Why Army’s ‘Withdrawal’ of ISPR’s Tweet Is Not A Victory For Democracy

ISPR’s announcement that Gen Ghafoor’s infamous Tweet ‘rejecting‘ PM’s notification on so-called ‘Dawn Leaks’ has been ‘withdrawn’ is being treated as a victory for democracy. It is not. Allow me to explain why.

Let us look at what the Army actually said in its latest release:

Rawalpindi – May 10, 2017:

The tweet on 29 April 2017 was not  aimed at any government office or person. Recommendations as contained in Para 18 of the Inquiry Committee Report, duly approved by the Prime Minister, have been implemented, which has settled the Dawn leaks issue. Accordingly, ISPR’s said Twitter post stands withdrawn and has become infructuous.

Pakistan Army reiterates its firm commitment and continued resolve to uphold the constitution of the Islamic Republic of Pakistan and support the democratic process.

There are a few key items to note. First is that the statement begins with a completely ridiculous and unbelievable claim. Gen Ghafoor’s Tweet said ‘Notification on Dawn Leak is incomplete and not in line with recommendations by the Inquiry Board’. That is a specific notification that was issued by a specific government office of a specific person, namely the Prime Minister. This is how it was understood by everyone, and to try to pretend otherwise only confirms the inappropriate and unprofessional nature of the original Tweet.

Most importantly, though is the beginning of the third sentence: ‘Accordingly’. This follows a recognition that PM implemented the Inquiry Committee’s recommendations (a committee that included representatives of ISI, MI, and IB). Army’s new statement says recommendations of the Inquiry Committee have been implemented, therefore Army is withdrawing its Tweet.

The reason Gen Ghafoor’s Tweet should have been withdrawn is that it was prima facie insubordinate as well as inappropriate and unprofessional and furthering suspicions and conflicts between arms of the state. Army’s new statement should have said, “The tweet on 29 April 2017 was inappropriate and is regretted. Accordingly, ISPR’s said Twitter post stands withdrawn.” Instead, Army said that it was withdrawn because PM implemented recommendations made by a committee including Army men. By doing so, Army has reserved the right to ‘reject’ future notifications by the PM if he fails to follow their orders.

The fact that Army’s ‘withdrawal’ is being treated as a victory for democracy and a set back for the military only shows just how firm the military’s grip on the state is. This is not a victory for democracy, it is only a sign of how far we are from it.

Iran Rejects Saudi Alliance, Now Border Heating Up. Coincidence?

jaish-al-adl

Security situation on the border with Iran is heating up. Ten Iranian border guards have been killed by militants from Pakistan side and Iranian government has issued a statement declaring that “the Pakistani government bears the ultimate responsibility of the attack”. This accusation can be understood in two ways: Either we do not control these areas as much as we claim to, or we do control these areas and the state is pursuing some strategy of using militant proxies to annoy Iran.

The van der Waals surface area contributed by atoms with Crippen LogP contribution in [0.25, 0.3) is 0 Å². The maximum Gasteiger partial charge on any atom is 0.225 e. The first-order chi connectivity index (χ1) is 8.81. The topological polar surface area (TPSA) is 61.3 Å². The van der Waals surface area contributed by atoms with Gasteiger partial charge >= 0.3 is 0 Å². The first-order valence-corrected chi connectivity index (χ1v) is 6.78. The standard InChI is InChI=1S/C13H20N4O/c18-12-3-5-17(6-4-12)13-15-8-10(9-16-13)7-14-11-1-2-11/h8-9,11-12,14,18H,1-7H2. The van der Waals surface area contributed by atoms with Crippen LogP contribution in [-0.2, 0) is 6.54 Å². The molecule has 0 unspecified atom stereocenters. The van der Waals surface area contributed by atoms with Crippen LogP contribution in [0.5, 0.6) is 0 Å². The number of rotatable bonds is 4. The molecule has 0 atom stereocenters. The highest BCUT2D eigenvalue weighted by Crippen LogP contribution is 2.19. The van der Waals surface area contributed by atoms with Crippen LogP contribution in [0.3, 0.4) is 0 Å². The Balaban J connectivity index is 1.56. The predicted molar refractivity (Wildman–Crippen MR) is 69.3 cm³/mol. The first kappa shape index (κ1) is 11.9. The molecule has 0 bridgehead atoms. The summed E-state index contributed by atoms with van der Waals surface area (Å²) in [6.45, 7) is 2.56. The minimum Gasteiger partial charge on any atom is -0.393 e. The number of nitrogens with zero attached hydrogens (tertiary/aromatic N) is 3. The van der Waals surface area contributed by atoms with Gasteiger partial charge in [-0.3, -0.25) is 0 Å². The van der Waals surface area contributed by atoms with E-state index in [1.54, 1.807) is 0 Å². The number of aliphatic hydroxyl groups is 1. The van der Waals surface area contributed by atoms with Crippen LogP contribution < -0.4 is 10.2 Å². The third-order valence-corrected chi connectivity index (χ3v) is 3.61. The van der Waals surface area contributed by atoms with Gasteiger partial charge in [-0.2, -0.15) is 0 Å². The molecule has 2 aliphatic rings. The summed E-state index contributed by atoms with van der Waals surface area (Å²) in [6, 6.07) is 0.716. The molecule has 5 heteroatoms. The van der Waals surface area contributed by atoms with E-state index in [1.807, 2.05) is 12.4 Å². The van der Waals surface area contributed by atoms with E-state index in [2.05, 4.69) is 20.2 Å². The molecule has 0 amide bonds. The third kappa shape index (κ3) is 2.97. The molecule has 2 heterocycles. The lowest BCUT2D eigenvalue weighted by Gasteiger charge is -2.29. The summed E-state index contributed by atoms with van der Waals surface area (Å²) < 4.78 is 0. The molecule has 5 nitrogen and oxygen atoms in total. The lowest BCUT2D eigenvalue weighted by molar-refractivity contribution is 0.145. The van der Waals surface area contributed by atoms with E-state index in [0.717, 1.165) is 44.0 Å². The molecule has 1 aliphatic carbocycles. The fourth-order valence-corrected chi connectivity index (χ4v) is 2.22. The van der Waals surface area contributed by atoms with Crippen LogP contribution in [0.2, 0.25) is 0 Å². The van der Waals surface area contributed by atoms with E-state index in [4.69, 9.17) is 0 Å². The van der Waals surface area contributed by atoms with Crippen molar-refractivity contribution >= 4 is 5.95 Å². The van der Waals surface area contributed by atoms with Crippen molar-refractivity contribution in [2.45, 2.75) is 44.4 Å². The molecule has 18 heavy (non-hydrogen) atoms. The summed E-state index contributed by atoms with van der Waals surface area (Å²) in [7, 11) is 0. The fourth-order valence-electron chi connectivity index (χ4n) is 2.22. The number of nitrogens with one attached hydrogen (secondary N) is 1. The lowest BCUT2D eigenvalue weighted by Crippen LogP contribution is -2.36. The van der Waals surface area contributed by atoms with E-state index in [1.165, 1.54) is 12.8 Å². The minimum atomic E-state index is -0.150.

The possibility that we do not really have control of these areas is probably true. Despite media events showcasing surrender of hundreds of Baloch insurgents at a time, attacks against FC soldiers continue and jihadi literature is being openly distributed by state-approved militant groups posing as ‘relief’ organisations in areas controlled by Army. The spread of such extremist ideology is impossible to control, and Army’s tight controls on reporting from these areas means no one can be sure what is the actual security situation.

However there is another possibility, which is that the border attacks have heated up as a response to Iran’s rejection of Saudi military alliance led by ex-COAS Gen Raheel Sharif. FO has been trying to bring Iran on board with the Saudi military alliance despite their belief that there is a ‘hidden agenda‘ in the scheme. Foreign Office officials have rejected Iran’s claims, saying that the alliance is for good of all Muslims and is not against any country but terrorism. Could these attacks be orchestrated to pressurize Iran into joining the alliance? Or are certain quarters taking a page out of an old play book to send a warning about what can happen if preferred policies are not accepted?

Foreign Secretary Tehmina Janjua said last week that ‘We have no border issues with Iran and our border with Iran is friendly’. Iran’s Defense Minister Brigadier General Hossein Dehqan has given a different view, warning that ‘we reserve the right to give a firm response to such acts of terror’.

We are already facing rising tension with Afghanistan and India. We cannot afford to open another front against Iran also.

Ehsanullah Ehsan: How did ‘patriotic Pakistanis’ end up as RAW agents?

Ehsanullah Ehsan’s confession has confirmed what we have said all along: TTP are fighting to destabilise Pakistan under the direction of hostile foreign intelligence agencies. After Kulbhushan Jadhav’s confession, what more evidence needs to be provided? There is only one problem: This is not what we have said all along. Let us review some history.